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Front Page » July 16, 2002 » Opinion » Precedent tests judged the Pledge
Published 4,451 days ago

Precedent tests judged the Pledge


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By RICHARD SHAW
Staff reporter

It's hard for people to understand the reason a court would strike down as simple a clause as "under God" from a tradition such as the Pledge of Allegiance. Obviously, most of the American public is furious over what the Ninth Circuit Court of Appeals in San Francisco did, and there have been calls for an investigation into the judges who voted for the opinion, charges of "substantial liberalism" and those who want to impeach the judges involved.

But the decision did not surprise me, based on past decisions courts in the land have made about the separation of church and state. And that is the key, because precedent is what makes cases work or not work. Each day there are courts in the land that break new ground in law, but when the precedents are set, it is difficult to undermine them.

In this case the precedents were set by the Supreme Court itself. While the average person sees this only as a liberal court decision, it is in fact largely based on some "tests" the Supreme Court has determined decide the constitutionality of a subject.

The court had to judge whether Michael Newdow had standing to file a suit under the Establishment Clause. The Establishment Clause, is the first amendment to the constitution which states "Congress shall make no law respecting an establishment of religion, or prohibiting the free exercise thereof."

To some people this clause means that congress cannot pass laws that keep people from exercising their religion or it's practices anytime they want no matter where they are. To others it means that the state cannot aid a religion or religions of any kind in any way. And of course there are "in-betweeners" that believe in various other opinions that stand between those diametically opposed viewpoints.

Obviously, since there was a decision in the case, it was established that Newdow had standing to challenge the 1954 change in the Pledge, or the decision would not have turned out as it did.

Next came the famous "Lemon Test" that was established by the Supreme Court in 1971 in the case of Lemon vs Kurtzman. In that case the Supreme Court ruled that states could not give state aide for teachers salaries in parochial schools unless that aid could meet three criteria. Those three criteria have since become the major "litmus" test for many court decisions concerning church vs state issues.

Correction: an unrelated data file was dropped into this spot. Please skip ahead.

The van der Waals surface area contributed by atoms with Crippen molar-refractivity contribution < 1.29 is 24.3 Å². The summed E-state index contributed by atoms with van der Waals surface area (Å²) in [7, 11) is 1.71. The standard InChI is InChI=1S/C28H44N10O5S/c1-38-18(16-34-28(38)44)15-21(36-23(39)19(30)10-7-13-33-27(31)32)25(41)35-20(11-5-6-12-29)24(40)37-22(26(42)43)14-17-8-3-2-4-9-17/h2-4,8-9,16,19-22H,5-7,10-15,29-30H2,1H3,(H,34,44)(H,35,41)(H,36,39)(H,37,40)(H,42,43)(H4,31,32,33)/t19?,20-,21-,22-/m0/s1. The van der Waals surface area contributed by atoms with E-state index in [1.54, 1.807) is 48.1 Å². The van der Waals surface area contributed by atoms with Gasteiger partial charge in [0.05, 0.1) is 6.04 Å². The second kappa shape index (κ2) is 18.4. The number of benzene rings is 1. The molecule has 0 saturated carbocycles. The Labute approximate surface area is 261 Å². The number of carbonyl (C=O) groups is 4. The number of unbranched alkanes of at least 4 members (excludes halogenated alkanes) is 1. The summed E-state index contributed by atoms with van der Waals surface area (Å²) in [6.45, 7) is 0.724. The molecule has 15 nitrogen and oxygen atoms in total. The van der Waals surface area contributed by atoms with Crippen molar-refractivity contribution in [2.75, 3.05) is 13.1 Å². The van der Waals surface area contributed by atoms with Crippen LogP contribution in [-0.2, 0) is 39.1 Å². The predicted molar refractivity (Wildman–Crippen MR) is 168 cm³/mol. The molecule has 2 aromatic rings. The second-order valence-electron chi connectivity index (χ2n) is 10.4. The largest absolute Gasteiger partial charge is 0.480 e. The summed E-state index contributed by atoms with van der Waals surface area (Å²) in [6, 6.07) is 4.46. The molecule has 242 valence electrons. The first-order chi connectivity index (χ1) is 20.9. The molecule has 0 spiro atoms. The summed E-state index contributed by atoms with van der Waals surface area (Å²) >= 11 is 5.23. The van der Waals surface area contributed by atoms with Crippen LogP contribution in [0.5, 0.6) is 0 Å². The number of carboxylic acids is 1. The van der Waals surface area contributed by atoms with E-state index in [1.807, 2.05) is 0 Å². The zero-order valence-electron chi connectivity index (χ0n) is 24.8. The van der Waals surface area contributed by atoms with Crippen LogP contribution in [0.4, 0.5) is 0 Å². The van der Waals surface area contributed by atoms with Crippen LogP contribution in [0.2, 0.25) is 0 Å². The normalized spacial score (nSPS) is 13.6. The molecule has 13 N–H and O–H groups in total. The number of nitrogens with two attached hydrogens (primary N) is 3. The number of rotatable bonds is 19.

The "Lemon Test" is much like a three pronged fork; each parameter must be met for a question to be constitutional. If a question does not meet even one of the questions, it fails constitutionality. Those prongs are:

•Does it have a secular or religious purpose?

•Does the primary effect of the governments action endorse or advance any particular religion or even religion in general?

•Does the governments practice foster an excessive entanglement between government and religion?

The next test used was the "Coercion Test." It is based on the 1992 case of Lee vs Weisman to see if a practice, that may be religious in nature, is used to exert pressure or force on individuals to participate. The Supreme Court has ruled that "Unconstitutional coercion occurs when the government directs a formal religious exercise in such a way as to oblige the participation of objectors."

The final test, and another one this court used in this decision was the "Endorsement Test." This test came from a 1989 case, Alleghany County vs the ACLU. This test evaluates if the practice unconstitutionally endorses religion by conveying "a message that religion is favored, preferred or promoted over other beliefs.

The majority opinion of the court stated that "We are free to apply any or all of these three tests and to invalidate any measure that fails any one of them."

That is the crux of the matter. The majority of judges (two of three) determined that "under God" did not pass these tests. On the other hand, the dissenting judge felt the effect of "under God" in the pledge had a minimal effect on a young girl who was only hearing the words and not reciting them.

The idea that a court is "right" or "wrong" is often determined by the emotions and the feelings of the public. But those feelings have little to do with actual constitutional law. Those public pressures are one of the reasons courts and judges were made basically bullet proof from removal by the founders of our country. The legislative and administrative branches of government were set up to be influenced by public opinion, while the courts were put in place to be somewhat immune.

Few courts want to rule and then be over turned by a higher court. They want to have good law from the bottom up. This is a case where the court followed what they determined was the precedent. Each and every citizen should look at the tests the court used and determine for himself or herself, based on those precedents, how they would have voted in the case. Then and only then can we really understand the decision that was made. Whether one chooses it is constitutional or unconstitutional, it then becomes an informed opinion rather than just an emotional one.


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July 16, 2002
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